Why Wallabies’ coach Michael Cheika outperforms most business leaders

Michael Cheika’s grew up in a tightly knit Lebanese family in Sydney’s eastern suburbs. The family dynamic he grew up with has influenced his leadership style, helping him to rebuild the Wallabies esprit de corp by adopting an approach that places the Rugby team ‘family’ firmly at the centre. A family in which he is the patriarch.

Cheika describes himself as a non-team player, but it is clear that he recognises the importance of building strong relationships amongst team members, similar to family. Cheika’s success in transforming the Australian Wallabies team has centred on building a culture of trust within the team and strengthening the quality of the individual relations between team members, a strategy that is clearly paying significant dividends for the Wallabies’ 2015 World Cup campaign.

The Australian Wallabies qualification for this Sunday’s Rugby World Cup  final against the All Blacks has unquestionably been the result of coach Cheika’s extraordinary coaching style since his appointment as the Wallabies head coach in October 2014. Cheika took the reins at a low point in the team’s history. After the Wallabies World Cup win against France in 1999, the Australian team endured a series of very public setbacks, high turnover amongst coaches, leadership disharmony and player discord. This led to the team’s ranking sliding dramatically to sixth in the world.  Cheika’s no-nonsense approach signalled a turning point and indicated the Australian Rugby Union Board’s determination to try an innovative approach to lead the Wallabies out of the sporting wilderness, and attempt to placate Australian supporters and sponsors.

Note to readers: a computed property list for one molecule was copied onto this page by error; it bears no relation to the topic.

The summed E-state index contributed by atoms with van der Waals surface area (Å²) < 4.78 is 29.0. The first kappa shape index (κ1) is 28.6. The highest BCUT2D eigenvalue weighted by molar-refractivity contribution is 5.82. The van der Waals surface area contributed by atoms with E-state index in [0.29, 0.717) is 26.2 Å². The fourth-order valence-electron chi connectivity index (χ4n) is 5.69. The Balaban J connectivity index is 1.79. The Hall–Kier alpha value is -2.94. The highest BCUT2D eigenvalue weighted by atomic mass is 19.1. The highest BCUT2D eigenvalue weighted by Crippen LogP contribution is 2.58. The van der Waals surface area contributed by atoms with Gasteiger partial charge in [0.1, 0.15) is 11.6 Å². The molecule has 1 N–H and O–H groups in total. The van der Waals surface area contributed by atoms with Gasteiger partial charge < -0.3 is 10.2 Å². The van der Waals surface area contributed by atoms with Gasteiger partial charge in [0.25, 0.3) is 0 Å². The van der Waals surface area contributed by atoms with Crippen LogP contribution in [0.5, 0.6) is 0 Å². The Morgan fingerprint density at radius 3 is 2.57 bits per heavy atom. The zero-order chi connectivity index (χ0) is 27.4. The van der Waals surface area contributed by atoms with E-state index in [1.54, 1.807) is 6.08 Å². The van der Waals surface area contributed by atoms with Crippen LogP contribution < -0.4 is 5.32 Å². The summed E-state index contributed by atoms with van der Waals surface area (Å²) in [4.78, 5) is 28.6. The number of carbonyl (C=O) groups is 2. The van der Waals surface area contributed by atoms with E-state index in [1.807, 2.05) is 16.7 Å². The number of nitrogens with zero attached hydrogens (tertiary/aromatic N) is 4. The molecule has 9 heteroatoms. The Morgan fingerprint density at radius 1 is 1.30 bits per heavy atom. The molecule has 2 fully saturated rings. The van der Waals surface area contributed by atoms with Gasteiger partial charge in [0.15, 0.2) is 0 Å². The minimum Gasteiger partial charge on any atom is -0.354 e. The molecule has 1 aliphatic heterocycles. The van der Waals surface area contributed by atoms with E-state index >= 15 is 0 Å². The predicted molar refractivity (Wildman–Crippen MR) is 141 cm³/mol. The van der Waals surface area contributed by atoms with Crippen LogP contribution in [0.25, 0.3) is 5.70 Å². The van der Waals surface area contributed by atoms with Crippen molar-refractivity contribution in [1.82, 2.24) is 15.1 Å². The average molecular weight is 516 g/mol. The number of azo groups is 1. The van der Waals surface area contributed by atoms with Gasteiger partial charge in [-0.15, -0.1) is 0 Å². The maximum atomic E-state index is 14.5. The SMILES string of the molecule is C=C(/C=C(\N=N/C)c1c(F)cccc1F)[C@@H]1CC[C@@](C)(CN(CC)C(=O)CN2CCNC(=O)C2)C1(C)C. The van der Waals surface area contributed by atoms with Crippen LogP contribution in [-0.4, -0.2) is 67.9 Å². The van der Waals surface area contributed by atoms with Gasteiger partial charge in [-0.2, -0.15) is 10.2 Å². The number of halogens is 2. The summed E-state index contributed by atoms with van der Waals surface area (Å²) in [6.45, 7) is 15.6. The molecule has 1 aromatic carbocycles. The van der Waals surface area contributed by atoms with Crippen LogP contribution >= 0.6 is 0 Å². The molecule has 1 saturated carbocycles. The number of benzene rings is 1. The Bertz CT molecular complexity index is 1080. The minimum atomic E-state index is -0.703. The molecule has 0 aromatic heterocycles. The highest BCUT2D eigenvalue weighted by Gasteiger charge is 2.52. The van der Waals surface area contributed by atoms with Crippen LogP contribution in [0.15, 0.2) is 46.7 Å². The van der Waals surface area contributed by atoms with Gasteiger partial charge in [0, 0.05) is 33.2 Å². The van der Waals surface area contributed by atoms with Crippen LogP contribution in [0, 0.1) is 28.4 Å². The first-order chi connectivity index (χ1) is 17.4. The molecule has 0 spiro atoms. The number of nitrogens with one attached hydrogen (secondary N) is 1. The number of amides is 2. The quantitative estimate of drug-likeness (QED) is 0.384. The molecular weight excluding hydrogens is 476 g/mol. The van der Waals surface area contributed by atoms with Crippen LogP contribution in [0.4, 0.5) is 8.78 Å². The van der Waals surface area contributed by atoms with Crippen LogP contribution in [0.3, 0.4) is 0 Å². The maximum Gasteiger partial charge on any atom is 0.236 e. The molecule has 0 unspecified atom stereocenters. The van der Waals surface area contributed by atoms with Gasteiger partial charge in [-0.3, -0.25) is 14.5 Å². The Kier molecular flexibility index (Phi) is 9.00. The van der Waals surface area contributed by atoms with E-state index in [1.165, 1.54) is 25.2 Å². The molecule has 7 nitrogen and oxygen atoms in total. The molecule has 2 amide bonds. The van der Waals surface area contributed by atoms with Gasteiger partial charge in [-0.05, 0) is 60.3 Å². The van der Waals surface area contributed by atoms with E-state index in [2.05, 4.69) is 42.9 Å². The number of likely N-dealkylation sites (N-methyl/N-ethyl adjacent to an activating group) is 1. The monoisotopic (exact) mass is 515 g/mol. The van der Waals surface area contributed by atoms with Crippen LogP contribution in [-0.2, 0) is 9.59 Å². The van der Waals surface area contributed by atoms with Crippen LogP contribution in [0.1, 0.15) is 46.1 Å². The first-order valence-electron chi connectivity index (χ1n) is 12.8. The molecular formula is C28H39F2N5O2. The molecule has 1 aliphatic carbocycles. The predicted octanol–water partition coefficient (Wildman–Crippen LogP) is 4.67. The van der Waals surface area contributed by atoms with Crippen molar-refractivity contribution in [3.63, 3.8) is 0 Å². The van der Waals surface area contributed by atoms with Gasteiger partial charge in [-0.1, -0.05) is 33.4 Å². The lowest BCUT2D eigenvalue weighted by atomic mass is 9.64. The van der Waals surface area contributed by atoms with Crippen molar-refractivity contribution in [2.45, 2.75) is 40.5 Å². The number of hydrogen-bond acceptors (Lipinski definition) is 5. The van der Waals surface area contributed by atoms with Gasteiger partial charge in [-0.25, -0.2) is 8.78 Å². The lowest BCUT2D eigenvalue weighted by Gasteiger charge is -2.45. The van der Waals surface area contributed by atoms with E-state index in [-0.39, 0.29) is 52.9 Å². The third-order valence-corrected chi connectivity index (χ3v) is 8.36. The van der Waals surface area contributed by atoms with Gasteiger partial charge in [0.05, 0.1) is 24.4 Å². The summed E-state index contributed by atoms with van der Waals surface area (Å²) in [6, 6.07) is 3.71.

In less than a year at the helm, Cheika has achieved what appeared an impossible task. Team morale has been reinvigorated, and there is now a spirit of “whatever it takes.” Another hallmark of Cheika’s coaching and leadership style is focused on encouraging team members to work together to make small improvements, either on the field or as people. Cheika argues that by team members focusing on small yet significant individual improvements, then team improvements will follow.

Cheika’s meticulous planning, attention to detail and mix of determination and affability has made him a successful leader both on and off the field. Cheika’s true grit and uncompromising attitude has ruffled feathers along the way. It is however his combination of experience as a player for Randwick Rugby Club, his coaching of the Waratahs, and his success in business that has laid foundations for the Wallabies’ resurgence.

Off-field efforts have clearly contributed to the team’s success. Early on, Cheika recognised the need for stability and certainty within the team. His involvement in off-field decisions, such as the re-appointment of Stephen Moore as captain provided that stability, which in turn put an end to the distractions dogging the Wallabies performance. Cheika also successfully convinced the Australian Rugby Union to relax its eligibility policy and appoint overseas-based players such as Matt Giteauto the Wallabies team.

Cheika’s approach to coaching and leadership highlights a number of important lessons for leaders. By building much deeper personal connections, team members can confidently focus on individual improvements, safe in the knowledge that they are part of something bigger. Secondly, leaders need to have the courage and strength of conviction to make difficult decisions that may not necessarily be fully understood by all. Thirdly leaders need to have the foresight and vision to know how to approach each obstacle that lies in their way. Often the most logical way forward may not necessarily be the best option, and true grit and determination might be the only way to overcome seemingly impossible challenges.